• Use signs and symbols properly such as the @ and # characters. Using excessive hashtags will only annoy your followers and muddy your message. Use them as you would a search term.
  • Use authentic and useful content. Mix links to your company website or blog posts with other compelling content — such as photos, your spin on industry news, or inspirational fodder — that puts a human touch on your brand.
  • If you retweet, give credit for that tweet. Do not claim you came up with something clever when you really didn’t. This could backfire on your brand.
  • Follow people who follow you. Building followers of your brand is the ultimate goal, so join in the follow parade!
  • Promote your brand and business but do it in a way that gives the viewers something such as a link to an article, blog, photos or something more than just the hard sell.

With over 307 million monthly active users, Twitter is one of the most influential social platforms that every organization and individual wants to use to their advantage. When used correctly, Twitter can, perhaps, prove to be the best tool for reaching out to your target audience.

Facebook Advertising

More than one billion people are active on Facebook. Let that number sink in a bit. One billion people! When it comes to marketing and advertising, therefore, Facebook is too big to ignore. Managing and leveraging your social media account with Facebook advertising becomes essential. In addition, Facebook Ads can transform your business’s social reach without hurting your budget. Let’s take a closer look at some of the basics of advertising with Facebook and some tips from Facebook experts. 

  • Use Facebook’s tools to find the right audience easily. You can choose your audience based on demographics, behaviors or contact information. That means, you can really pinpoint the group you really want to see your Ad.
  • Pay attention to the analytics on Facebook. The Ad Reporting Tools show you how your ads impacted your business in visual, easy-to-read reports.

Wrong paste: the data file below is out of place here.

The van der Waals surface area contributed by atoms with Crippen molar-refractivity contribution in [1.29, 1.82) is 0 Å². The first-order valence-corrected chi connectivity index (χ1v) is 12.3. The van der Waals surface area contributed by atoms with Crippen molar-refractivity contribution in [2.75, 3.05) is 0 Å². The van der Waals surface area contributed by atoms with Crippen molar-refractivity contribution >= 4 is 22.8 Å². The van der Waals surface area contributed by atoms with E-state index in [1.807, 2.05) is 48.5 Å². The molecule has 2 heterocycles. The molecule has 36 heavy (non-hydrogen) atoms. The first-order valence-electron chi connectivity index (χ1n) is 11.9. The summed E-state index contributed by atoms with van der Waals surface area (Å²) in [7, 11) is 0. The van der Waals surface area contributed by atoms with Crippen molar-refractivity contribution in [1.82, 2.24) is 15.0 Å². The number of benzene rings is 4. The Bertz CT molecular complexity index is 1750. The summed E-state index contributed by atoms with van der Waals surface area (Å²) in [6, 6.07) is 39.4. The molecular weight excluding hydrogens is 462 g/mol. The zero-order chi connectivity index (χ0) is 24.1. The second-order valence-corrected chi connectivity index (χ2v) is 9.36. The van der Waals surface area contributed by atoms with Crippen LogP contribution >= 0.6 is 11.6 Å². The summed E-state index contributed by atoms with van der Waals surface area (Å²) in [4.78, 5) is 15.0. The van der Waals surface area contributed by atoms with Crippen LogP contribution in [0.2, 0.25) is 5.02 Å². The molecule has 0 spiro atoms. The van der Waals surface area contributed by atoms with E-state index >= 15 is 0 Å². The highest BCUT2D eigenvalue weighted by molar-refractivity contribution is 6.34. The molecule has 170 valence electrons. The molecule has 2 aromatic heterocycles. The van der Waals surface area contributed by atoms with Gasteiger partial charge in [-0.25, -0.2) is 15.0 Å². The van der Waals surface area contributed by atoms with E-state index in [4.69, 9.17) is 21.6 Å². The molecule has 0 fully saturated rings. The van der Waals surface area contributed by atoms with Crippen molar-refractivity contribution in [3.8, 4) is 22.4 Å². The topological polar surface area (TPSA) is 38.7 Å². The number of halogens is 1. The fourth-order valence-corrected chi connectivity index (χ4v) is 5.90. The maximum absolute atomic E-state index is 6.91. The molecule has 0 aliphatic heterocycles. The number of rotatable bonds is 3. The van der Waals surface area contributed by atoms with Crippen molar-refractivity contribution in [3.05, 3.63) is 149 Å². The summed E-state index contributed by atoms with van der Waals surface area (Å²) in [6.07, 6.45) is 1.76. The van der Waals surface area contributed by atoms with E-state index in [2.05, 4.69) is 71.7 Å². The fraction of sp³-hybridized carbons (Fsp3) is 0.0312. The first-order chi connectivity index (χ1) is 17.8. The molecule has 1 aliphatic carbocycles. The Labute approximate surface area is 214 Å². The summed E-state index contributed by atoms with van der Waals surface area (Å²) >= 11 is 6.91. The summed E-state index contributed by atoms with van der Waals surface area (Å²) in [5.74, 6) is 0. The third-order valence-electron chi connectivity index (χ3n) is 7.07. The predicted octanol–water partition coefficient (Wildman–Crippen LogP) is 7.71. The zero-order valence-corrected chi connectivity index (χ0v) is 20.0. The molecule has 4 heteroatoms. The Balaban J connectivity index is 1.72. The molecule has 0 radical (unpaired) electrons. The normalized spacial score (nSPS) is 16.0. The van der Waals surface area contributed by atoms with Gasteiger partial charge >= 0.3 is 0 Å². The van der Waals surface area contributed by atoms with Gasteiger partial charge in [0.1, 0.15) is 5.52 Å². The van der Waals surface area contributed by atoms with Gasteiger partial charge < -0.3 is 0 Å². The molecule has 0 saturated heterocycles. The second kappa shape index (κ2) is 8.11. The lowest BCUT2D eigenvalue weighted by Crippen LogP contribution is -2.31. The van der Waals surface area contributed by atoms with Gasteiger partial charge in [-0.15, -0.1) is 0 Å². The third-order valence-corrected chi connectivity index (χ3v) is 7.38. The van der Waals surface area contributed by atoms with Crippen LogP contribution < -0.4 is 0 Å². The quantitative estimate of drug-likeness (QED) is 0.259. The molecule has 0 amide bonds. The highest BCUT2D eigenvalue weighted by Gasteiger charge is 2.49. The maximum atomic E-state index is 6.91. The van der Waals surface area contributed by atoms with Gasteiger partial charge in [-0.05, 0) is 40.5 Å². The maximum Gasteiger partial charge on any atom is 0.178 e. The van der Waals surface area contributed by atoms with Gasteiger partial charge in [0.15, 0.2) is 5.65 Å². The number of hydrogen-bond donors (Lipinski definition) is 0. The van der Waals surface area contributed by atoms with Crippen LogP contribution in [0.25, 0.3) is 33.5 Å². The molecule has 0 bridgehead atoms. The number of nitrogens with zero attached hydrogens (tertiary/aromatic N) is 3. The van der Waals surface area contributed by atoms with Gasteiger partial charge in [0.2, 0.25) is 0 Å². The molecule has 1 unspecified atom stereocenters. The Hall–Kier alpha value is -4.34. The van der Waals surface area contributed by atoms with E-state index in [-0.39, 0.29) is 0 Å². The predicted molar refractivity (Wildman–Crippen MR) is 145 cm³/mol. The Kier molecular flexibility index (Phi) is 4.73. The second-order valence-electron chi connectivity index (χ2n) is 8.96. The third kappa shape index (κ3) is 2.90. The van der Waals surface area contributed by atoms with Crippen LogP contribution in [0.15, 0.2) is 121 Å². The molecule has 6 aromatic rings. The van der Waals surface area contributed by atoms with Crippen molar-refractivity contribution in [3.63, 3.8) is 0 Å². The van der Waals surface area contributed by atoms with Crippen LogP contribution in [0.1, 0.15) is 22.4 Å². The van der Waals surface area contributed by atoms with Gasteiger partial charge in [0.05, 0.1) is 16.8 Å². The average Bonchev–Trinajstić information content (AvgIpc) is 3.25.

• Follow guidelines set out by Facebook that help you choose the right format for your images and guide you through content formation.
  • Include a Call-To-Action. Adding a Call-to-Action to your Facebook Ads might not increase your click-through rate or make your ad more engaging, but it’s likely to improve your overall conversion rate and decrease your cost per conversion.
  • Use social proof such as testimonials to give your brand and company credibility.
  • Test multiple designs. No matter what your level of expertise is, or how long you’ve been advertising on Facebook, always test both your ad’s design and its targeting. Ad Espresso online suggests, “Coming up with at least 4 different Facebook Ad Designs and then test each one. For example, you might test two different images with two different copy texts (2 images x 2 texts = 4 variations).”
  • Ad Espresso also suggests, “Put the right ad in the right place.” Correct placement of your Facebook Ads is critical and, ideally, you want to optimize your design for each placement. For example, you can choose from Desktop Newsfeed, Desktop Right Column, or Mobile Newsfeed.

Managing your Reputation Online

What is your company’s online reputation?  If you Google yourself or your brand name what is it that you find? Do you see positive comments on social sites or negative comments on review sites like: RipOffOnline, Yelp or the Better Business Bureau? Worse yet, is your knowledge limited of what customers, clients, vendors and employees are saying about you? Here is a quick guide to help you and your brand manage your online reputation.

In the past few years having an online presence has changed drastically. What used to be static sites and little user interaction has blossomed into daily interactions and comments on social sites and review sites. These types of sites are easily accessible to the public and can show up on a general search for your company, name or brand. No matter the size of your business, people are talking about you. If it is positive, then great. But if it is negative, you better have a way to take control of your reputation. Using Online Reputation Management Tools is probably the best way to go for busy business owners.